Posts Tagged: bebe keith

We Asked 14 Locals How They Live Generously… and How You Can Too!

Live generoulsy, let's do this

Live generoulsy, let's do this

Live Generously

Introduction by Aryn Henning Nichols
Interviews by Aryn Henning Nichols, Kristine Jepsen, & Sara Friedl-Putnam
Originally published in the Winter 2015-16 Inspire(d)

It’s easy to look at the world, filled with problems, and get a feeling of hopelessness. You throw your hands up in the air and say, “What can I do about it?” Right?

Well, here’s something you can do: For starters, don’t perpetuate the bad; focus on the good. Then get out there and perpetuate that. Change the world, especially the one right outside your door – your community.

‘Cause here’s the deal: for every bad thing that happens in the world, we here at Inspire(d) believe there are – at least – 1000 good. Probably more. Our entire mission is to tell you about the good stuff. Especially the folks who “live generously.” And we’ll share a little secret: You’re probably one of them already.

We define those who “live generously” as people who are giving of their time, talents, goods, or money to people and organizations in need. It can be as small as helping a co-worker set up a morning meeting or as big as directing the local food pantry.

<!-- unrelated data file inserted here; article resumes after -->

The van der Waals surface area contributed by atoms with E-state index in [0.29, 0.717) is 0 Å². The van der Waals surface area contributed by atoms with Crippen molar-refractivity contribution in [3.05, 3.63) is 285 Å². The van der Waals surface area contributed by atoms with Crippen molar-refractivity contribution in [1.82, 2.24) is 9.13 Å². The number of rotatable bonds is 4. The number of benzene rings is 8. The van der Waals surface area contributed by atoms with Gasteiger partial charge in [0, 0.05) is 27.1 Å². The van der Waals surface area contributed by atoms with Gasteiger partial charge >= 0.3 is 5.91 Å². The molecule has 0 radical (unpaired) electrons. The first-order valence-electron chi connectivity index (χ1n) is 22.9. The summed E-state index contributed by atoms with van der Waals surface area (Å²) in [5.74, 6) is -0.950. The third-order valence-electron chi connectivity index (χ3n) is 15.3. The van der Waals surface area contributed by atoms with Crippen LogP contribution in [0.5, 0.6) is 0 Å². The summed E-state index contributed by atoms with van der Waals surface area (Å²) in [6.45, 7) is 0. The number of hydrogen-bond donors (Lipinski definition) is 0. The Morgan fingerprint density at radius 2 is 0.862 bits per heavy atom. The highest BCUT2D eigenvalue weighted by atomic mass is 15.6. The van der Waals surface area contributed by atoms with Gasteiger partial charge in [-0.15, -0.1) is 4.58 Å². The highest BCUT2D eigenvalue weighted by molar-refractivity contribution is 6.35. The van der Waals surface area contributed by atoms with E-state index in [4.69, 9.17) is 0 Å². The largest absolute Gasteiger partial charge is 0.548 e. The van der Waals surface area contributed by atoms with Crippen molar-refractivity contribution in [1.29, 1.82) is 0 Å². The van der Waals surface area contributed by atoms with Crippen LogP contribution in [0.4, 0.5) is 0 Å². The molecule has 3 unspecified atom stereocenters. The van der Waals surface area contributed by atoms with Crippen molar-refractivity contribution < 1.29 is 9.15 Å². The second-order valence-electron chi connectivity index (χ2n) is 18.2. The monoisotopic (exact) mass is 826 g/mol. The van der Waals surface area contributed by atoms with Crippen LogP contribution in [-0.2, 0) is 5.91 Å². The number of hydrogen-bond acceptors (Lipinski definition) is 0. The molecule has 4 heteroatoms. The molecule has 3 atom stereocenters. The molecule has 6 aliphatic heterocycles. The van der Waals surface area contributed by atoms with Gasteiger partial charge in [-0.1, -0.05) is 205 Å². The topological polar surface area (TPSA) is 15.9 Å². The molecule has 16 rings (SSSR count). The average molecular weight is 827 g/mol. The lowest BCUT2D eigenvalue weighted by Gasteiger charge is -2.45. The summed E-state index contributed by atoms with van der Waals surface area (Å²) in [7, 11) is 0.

These pages feature just a handful of the generous people suggested to us, and an even smaller drop compared to the actual number of people out there in our region (and the world) doing great things in their communities. They decide what they want to support – from community theatre to city commissions to band boosters to bikes – and they make it work. The centrai element for every person here, though, was finding a cause they were passionate about, and putting their generous spirit into it.

The benefits of giving are plentiful – for the receiver, of course, but especially the giver:

1. Giving makes you happy.

Research suggests that giving – being kind, generous, and compassionate – makes us happier people, and also makes us feel like we’re part of a community. Giving helps us realize how fortunate we are in our own lives, and allows us to use our talents in a meaningful way. Plus, through giving (especially of our time), we can learn new, useful things and meet new people.

2. You’re making the world (or your part of it) better.

Every little bit helps. It’s true! Collect all your change in a jar for a month and see for yourself. Then go and donate that money! Many nonprofits are underfunded and understaffed – if every person gave a little (whether time or money), we could all benefit a lot.

3. Being kind is contagious.